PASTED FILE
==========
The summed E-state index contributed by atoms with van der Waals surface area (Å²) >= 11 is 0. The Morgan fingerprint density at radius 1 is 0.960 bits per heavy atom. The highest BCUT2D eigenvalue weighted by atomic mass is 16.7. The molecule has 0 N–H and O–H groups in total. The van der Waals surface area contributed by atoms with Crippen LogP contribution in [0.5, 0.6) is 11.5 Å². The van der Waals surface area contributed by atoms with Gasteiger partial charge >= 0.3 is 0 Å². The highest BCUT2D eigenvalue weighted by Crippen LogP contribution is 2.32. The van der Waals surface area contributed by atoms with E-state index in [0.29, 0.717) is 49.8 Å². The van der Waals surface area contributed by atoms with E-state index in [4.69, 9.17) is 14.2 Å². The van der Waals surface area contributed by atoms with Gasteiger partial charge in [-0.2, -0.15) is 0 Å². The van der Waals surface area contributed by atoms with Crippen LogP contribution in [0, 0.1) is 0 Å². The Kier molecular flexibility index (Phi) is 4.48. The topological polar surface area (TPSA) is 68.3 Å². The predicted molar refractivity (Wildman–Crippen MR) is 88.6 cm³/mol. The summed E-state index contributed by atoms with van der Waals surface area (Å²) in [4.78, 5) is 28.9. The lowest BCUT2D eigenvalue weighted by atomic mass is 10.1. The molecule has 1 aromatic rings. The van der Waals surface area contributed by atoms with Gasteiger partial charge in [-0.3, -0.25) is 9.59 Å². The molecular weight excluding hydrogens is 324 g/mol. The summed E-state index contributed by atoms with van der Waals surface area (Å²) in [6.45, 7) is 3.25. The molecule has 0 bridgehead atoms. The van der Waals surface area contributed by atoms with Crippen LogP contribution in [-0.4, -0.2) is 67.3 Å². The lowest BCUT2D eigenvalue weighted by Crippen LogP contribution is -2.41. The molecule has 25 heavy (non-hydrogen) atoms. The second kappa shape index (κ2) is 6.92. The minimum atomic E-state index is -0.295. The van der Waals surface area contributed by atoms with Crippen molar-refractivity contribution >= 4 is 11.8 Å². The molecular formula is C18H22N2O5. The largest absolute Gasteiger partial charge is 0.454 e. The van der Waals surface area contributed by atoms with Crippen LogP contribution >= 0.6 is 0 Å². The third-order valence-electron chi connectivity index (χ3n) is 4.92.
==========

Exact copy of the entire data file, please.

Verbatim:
The summed E-state index contributed by atoms with van der Waals surface area (Å²) >= 11 is 0. The Morgan fingerprint density at radius 1 is 0.960 bits per heavy atom. The highest BCUT2D eigenvalue weighted by atomic mass is 16.7. The molecule has 0 N–H and O–H groups in total. The van der Waals surface area contributed by atoms with Crippen LogP contribution in [0.5, 0.6) is 11.5 Å². The van der Waals surface area contributed by atoms with Gasteiger partial charge >= 0.3 is 0 Å². The highest BCUT2D eigenvalue weighted by Crippen LogP contribution is 2.32. The van der Waals surface area contributed by atoms with E-state index in [0.29, 0.717) is 49.8 Å². The van der Waals surface area contributed by atoms with E-state index in [4.69, 9.17) is 14.2 Å². The van der Waals surface area contributed by atoms with Gasteiger partial charge in [-0.2, -0.15) is 0 Å². The van der Waals surface area contributed by atoms with Crippen LogP contribution in [0, 0.1) is 0 Å². The Kier molecular flexibility index (Phi) is 4.48. The topological polar surface area (TPSA) is 68.3 Å². The predicted molar refractivity (Wildman–Crippen MR) is 88.6 cm³/mol. The summed E-state index contributed by atoms with van der Waals surface area (Å²) in [4.78, 5) is 28.9. The lowest BCUT2D eigenvalue weighted by atomic mass is 10.1. The molecule has 1 aromatic rings. The van der Waals surface area contributed by atoms with Gasteiger partial charge in [-0.3, -0.25) is 9.59 Å². The molecular weight excluding hydrogens is 324 g/mol. The summed E-state index contributed by atoms with van der Waals surface area (Å²) in [6.45, 7) is 3.25. The molecule has 0 bridgehead atoms. The van der Waals surface area contributed by atoms with Crippen LogP contribution in [-0.4, -0.2) is 67.3 Å². The lowest BCUT2D eigenvalue weighted by Crippen LogP contribution is -2.41. The molecule has 25 heavy (non-hydrogen) atoms. The second kappa shape index (κ2) is 6.92. The minimum atomic E-state index is -0.295. The van der Waals surface area contributed by atoms with Crippen molar-refractivity contribution >= 4 is 11.8 Å². The molecular formula is C18H22N2O5. The largest absolute Gasteiger partial charge is 0.454 e. The van der Waals surface area contributed by atoms with Crippen LogP contribution >= 0.6 is 0 Å². The third-order valence-electron chi connectivity index (χ3n) is 4.92.